elation turned to puzzlement as six infected nuns who received infusions all died.
It is like a habit-forming drug that, in victory, saps your elation and, in defeat, deepens your despair.
The elation is absurd, and therefore all the more endearing.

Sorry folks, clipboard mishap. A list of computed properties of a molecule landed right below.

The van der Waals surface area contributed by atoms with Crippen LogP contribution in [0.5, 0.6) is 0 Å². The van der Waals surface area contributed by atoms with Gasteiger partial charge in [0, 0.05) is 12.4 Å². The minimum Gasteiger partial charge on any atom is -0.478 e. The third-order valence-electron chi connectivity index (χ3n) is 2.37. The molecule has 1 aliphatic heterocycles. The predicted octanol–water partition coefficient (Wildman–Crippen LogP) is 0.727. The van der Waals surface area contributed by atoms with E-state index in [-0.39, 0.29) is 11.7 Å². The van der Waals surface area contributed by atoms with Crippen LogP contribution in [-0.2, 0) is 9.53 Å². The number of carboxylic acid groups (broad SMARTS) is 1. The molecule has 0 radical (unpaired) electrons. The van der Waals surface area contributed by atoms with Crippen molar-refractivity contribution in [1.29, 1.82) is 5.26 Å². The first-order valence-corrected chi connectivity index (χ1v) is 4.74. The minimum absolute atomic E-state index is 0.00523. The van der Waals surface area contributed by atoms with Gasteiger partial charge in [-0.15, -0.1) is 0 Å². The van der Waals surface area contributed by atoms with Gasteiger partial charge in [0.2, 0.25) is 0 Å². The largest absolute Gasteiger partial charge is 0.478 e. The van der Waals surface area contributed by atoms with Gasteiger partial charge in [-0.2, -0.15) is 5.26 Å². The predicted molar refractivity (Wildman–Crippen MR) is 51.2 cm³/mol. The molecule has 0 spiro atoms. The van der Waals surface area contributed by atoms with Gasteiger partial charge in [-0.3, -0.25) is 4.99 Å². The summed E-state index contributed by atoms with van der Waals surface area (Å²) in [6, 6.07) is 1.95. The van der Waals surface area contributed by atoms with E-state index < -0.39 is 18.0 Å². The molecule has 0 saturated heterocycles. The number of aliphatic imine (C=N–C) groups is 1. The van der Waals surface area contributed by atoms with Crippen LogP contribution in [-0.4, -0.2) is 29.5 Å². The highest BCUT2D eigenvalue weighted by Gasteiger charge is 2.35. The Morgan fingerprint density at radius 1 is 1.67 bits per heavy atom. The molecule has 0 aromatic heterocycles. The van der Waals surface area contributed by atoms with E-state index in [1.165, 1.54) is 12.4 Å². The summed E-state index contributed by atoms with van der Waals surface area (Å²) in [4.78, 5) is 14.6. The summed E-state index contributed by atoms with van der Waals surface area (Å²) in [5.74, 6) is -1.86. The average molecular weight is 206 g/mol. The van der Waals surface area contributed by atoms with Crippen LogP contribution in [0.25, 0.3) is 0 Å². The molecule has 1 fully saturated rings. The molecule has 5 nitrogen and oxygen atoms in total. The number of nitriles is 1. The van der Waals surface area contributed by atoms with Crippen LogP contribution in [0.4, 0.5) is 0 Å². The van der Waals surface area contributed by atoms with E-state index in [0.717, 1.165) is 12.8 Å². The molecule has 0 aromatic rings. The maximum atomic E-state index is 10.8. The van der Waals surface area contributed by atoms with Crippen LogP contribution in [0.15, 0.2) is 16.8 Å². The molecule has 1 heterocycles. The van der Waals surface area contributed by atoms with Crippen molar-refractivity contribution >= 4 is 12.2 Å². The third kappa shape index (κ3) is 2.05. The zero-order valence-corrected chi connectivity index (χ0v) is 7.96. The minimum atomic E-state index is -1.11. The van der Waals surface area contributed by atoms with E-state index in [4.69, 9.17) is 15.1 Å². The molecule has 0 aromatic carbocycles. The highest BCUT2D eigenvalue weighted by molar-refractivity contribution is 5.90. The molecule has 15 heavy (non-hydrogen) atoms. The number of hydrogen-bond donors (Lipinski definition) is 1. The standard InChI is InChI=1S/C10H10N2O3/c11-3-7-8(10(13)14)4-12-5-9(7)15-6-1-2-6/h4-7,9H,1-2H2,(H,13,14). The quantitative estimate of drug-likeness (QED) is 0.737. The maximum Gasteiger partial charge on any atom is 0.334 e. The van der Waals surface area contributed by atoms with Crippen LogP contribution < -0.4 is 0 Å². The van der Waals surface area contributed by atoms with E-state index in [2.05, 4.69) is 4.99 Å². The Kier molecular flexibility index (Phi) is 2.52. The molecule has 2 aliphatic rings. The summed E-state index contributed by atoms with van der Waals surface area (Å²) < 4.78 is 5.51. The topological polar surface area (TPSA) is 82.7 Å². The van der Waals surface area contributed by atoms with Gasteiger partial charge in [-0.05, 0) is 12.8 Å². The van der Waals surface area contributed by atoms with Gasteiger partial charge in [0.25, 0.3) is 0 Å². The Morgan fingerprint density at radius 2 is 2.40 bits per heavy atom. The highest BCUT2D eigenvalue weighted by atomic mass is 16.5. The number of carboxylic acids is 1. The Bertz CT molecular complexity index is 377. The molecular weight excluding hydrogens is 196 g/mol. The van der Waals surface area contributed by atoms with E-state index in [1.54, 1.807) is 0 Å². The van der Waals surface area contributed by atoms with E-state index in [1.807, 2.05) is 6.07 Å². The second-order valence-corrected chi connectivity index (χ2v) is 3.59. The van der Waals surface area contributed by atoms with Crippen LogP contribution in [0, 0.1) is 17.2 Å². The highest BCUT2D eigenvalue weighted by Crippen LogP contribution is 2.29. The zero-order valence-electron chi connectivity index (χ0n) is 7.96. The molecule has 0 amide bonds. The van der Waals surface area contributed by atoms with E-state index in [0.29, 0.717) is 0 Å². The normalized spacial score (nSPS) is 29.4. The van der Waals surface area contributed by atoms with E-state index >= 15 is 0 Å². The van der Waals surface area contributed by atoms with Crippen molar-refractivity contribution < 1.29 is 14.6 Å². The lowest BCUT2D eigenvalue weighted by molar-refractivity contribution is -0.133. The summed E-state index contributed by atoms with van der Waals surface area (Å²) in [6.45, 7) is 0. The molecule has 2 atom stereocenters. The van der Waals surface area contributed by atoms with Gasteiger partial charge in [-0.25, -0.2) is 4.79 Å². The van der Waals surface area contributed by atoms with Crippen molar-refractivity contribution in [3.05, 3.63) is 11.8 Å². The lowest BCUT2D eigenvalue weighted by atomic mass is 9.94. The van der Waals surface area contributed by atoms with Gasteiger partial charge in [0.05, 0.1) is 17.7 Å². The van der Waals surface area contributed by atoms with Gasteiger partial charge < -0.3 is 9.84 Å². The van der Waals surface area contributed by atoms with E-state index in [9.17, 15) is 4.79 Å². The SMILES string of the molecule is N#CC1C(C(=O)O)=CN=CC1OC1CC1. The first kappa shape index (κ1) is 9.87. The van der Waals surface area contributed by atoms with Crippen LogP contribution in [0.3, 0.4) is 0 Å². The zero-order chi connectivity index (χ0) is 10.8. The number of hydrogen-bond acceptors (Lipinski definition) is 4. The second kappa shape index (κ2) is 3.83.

late 14c., from Old French elacion "elation, conceit, arrogance, vanity," from Latin elationem (nominative elatio), noun of action from elatus "elevated," form used as past participle of efferre, from ex- "out" + latus (see oblate (n.)), past participle of ferre "carry" (see infer). Metaphoric sense of "lifting spirits" was in Latin and has always been the principal meaning in English.